The problem of an excessively high level of carbon dioxide in the atmosphere of our Earth is the most indicative and even critical in the context of preserving and improving global environmental indicators – and therefore it is hardly surprising that research in the field of improving the earth's ecology is one of the highest priorities. It is worth noting the fact that today a talented team of chemical engineering specialists from the University of Sheffield presented their special approach to rid the atmosphere of our planet from excessive amounts of carbon monoxide by erosion and weathering of rock and using its dust particles for crops.
On the one hand, this approach may sound like something really strange and not quite suitable at first glance as a long-term measure for improving the earth's ecology – however, exactly until the moment when a person does not figure out what's what. The fact is that most rocks are natural absorbers of carbon dioxide, especially at the time of their decay, and that is why experts decided to accelerate this process, applying a whole set of procedures for their decomposition and weathering in relation to the rock.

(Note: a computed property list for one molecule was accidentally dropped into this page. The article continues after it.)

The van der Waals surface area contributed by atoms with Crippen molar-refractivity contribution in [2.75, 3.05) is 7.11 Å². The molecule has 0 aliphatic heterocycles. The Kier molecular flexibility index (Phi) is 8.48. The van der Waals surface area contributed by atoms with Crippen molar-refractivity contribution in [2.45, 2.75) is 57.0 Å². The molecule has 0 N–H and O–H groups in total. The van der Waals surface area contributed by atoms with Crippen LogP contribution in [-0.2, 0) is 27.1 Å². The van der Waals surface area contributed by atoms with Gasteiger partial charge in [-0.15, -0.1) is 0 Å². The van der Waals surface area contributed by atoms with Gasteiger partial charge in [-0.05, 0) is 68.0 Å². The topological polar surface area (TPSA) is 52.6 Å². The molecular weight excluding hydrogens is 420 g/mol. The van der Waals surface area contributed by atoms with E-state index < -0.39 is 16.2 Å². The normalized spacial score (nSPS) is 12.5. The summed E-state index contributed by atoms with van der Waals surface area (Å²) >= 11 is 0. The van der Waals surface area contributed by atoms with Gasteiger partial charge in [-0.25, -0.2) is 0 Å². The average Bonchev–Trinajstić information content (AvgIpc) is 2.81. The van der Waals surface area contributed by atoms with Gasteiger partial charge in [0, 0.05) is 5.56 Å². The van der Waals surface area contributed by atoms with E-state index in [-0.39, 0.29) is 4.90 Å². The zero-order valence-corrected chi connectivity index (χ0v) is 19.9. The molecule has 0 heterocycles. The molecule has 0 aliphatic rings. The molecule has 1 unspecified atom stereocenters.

The resulting stone chips and dust have even more pronounced CO2 uptake properties, and when used near crops and other green spaces, it works as a closed system, where a large amount of CO2 is first absorbed, and then, when released, it has time to evaporate due to green spaces. even before it reaches the maximum point of the Earth's atmosphere. So their new approach may actually be the most effective.
However, the final question regarding such an effective measure to combat excessive amounts of carbon dioxide is how quickly and accurately experts will be able to imagine any coherent and interesting way of applying such a procedure on a global scale, or at least on a national scale. Because it is precisely in the unity and simultaneous application of such a method that one can count on a somewhat effective result.